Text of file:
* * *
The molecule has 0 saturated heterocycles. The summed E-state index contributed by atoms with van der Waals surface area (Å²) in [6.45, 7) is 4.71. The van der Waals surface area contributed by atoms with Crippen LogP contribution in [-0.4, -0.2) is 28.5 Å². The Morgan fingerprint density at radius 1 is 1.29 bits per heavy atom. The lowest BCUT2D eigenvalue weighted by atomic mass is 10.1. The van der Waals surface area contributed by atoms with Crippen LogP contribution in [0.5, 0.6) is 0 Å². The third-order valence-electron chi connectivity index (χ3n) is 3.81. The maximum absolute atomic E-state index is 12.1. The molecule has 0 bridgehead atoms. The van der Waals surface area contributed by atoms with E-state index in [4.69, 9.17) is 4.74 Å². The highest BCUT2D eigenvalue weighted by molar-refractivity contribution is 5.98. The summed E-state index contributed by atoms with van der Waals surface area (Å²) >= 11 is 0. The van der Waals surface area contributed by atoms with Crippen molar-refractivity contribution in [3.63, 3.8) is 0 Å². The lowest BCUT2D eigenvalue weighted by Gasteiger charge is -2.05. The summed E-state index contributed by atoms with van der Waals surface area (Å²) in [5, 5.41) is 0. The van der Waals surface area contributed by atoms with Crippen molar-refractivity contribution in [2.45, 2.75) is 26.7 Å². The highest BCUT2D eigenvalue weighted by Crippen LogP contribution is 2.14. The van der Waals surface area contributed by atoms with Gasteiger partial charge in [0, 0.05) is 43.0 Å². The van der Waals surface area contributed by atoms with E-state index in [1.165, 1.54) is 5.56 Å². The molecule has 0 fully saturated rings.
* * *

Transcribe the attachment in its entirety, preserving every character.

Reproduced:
The molecule has 0 saturated heterocycles. The summed E-state index contributed by atoms with van der Waals surface area (Å²) in [6.45, 7) is 4.71. The van der Waals surface area contributed by atoms with Crippen LogP contribution in [-0.4, -0.2) is 28.5 Å². The Morgan fingerprint density at radius 1 is 1.29 bits per heavy atom. The lowest BCUT2D eigenvalue weighted by atomic mass is 10.1. The van der Waals surface area contributed by atoms with Crippen LogP contribution in [0.5, 0.6) is 0 Å². The third-order valence-electron chi connectivity index (χ3n) is 3.81. The maximum absolute atomic E-state index is 12.1. The molecule has 0 bridgehead atoms. The van der Waals surface area contributed by atoms with E-state index in [4.69, 9.17) is 4.74 Å². The highest BCUT2D eigenvalue weighted by molar-refractivity contribution is 5.98. The summed E-state index contributed by atoms with van der Waals surface area (Å²) >= 11 is 0. The van der Waals surface area contributed by atoms with Crippen molar-refractivity contribution in [3.63, 3.8) is 0 Å². The lowest BCUT2D eigenvalue weighted by Gasteiger charge is -2.05. The summed E-state index contributed by atoms with van der Waals surface area (Å²) in [5, 5.41) is 0. The van der Waals surface area contributed by atoms with Crippen molar-refractivity contribution in [2.45, 2.75) is 26.7 Å². The highest BCUT2D eigenvalue weighted by Crippen LogP contribution is 2.14. The van der Waals surface area contributed by atoms with Gasteiger partial charge in [0, 0.05) is 43.0 Å². The van der Waals surface area contributed by atoms with E-state index in [1.165, 1.54) is 5.56 Å². The molecule has 0 fully saturated rings.